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BioNitrogen Unveils Revolutionary Technology
Product News

BioNitrogen Unveils Revolutionary Technology

BioNitrogen Unveils Revolutionary Technology
Product News

BioNitrogen Unveils Revolutionary Technology

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BioNitrogen Corp. (BION) officially launched its commercial website today positioning itself to become a global, mass manufacturer of high-quality, urea fertilizer. Utilizing patent-pending technology, the Company is able to convert biomass waste - from household garbage to plant stalks and husks - into high-nitrogen content, urea fertilizer.

Fact: Every year the world consumes 170 million tonnes of fertilizer for food, feed, fibre and fuel; where 48% of the world's food is produced with the use of nitrogen fertilizer. Without the use of fertilizer, 2 billion more people would be threatened by hunger (Source: International Fertilizer Association, 2011).

Growth Potential

BioNitrogen's revolutionary technology produces urea at a substantially lower cost than traditional methods. The Company Model focuses on building small-scale, fully operational plants on a turnkey basis. Each production facility is estimated to manufacture 15 tons of urea fertilizer per hour for a total annual production of approximately 124,200 tons per plant.

Local Presence, Global Opportunity

Moreover, since our plants are small in size and modular in design, we enjoy the logistical benefit of being able to locate them in rural, crop-producing areas. Local farmers in the communities will both supply us with biomass materials to fuel our operations and later purchase our products to fertilize their next generation of crops. Additional advantages of our small-scale, localized production approach include lower costs for land acquisition, material handling, and transportation.

Zero Footprint, Environmentally Friendly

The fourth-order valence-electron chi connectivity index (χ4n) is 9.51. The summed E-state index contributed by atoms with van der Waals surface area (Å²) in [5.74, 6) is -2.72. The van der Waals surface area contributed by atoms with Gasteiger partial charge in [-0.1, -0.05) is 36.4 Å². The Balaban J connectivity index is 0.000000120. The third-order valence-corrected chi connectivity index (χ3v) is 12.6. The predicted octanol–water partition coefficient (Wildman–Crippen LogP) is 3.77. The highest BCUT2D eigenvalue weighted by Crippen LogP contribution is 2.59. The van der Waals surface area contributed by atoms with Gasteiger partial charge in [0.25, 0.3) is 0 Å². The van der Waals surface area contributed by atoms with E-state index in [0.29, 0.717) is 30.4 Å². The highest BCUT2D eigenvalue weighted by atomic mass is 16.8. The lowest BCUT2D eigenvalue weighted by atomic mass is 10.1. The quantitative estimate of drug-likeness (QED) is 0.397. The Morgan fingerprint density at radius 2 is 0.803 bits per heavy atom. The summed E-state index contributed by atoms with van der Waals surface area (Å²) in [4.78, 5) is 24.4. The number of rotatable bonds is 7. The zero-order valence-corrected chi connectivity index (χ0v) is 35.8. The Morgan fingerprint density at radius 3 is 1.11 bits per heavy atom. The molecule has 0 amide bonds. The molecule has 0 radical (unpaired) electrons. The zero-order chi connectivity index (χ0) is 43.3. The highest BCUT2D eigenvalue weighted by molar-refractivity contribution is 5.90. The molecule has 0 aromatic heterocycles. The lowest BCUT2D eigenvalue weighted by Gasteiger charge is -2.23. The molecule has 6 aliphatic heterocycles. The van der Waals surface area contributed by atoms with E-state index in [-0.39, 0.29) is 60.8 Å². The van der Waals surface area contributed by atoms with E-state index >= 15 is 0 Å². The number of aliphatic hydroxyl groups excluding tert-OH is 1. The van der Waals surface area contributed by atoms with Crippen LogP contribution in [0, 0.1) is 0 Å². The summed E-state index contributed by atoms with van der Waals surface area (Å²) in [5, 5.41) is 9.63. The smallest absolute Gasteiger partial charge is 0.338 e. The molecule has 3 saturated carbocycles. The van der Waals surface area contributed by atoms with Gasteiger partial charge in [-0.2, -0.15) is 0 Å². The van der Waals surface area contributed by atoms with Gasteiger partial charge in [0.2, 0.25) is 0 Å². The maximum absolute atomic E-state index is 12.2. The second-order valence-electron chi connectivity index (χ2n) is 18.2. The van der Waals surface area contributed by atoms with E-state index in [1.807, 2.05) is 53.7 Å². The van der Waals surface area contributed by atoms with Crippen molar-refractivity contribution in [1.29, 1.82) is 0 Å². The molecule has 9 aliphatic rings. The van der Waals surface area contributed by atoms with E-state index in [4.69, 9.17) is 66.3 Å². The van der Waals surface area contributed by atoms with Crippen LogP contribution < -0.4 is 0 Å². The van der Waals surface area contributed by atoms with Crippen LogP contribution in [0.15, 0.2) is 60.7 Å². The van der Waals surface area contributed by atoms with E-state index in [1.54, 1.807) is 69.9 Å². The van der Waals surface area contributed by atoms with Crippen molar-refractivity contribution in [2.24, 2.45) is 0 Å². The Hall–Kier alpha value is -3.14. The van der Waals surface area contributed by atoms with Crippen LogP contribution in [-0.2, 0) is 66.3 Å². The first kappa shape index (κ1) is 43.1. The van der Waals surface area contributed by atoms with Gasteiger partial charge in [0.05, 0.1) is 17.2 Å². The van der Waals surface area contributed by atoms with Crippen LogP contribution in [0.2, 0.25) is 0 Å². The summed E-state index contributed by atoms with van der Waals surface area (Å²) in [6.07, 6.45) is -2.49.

Currently over 90% of the urea produced utilizes natural gas as the feedstock. Significantly, the feedstock used our process is common agricultural waste products and other natural biomass, not chemicals or natural gas. The by-products created by the process are electricity, which is used to help run the plants and also generate power for the grid secondary revenue stream, fly ash, which can be sold to cement manufacturers as a secondary revenue stream, and water, which is reused in the process in a closed loop system.

And because we use surface biomass products as a carbon source, rather than subterranean fossil fuel, we do not release previously trapped subterranean carbon into the atmosphere. Additionally, our manufacturing method recycles the harmful greenhouse gases that are separated out during the gasifying and reforming processes. As a result, our urea production system has virtually no negative impact on the environment, and the process qualifies for carbon credits.

An Indispensable Global Industry

The market for urea is strong and growing. Urea accounts for 60% of total nutrient consumption worldwide and is anticipated to reach 70% by the end of 2020. According to a study conducted by the International Fertilizer Industry Association (IFA) in 2010, global demand for urea will grow at 3.8% per year from 2009 to approximately 192.5 million tons in 2014; the bulk of this increase is expected to come from growing demand for urea fertilizer. The IFA also forecasted that industrial applications for urea, accounting for 12% of total consumption, are expected to grow by 7% per year between 2009 and 2014. In a study conducted by the IFA in May 2011, demand for urea is predicted to increase 10.7% from 168.6 million tons to 188.8 million tons in 2014.

In North America, consumption of urea has grown by 1.2% per year for the past six years. In 2009, the IFA estimated that North American consumption was 14.3 million tons annually. In the United States alone, in 2009, the IFA estimated that urea consumption was at 11.44 million tons, while production came to just 6.38 million tons. The IFA stated that with growing demand and unchanged capacity, urea imports by the United States are likely to grow to around 7.7 million tons per year.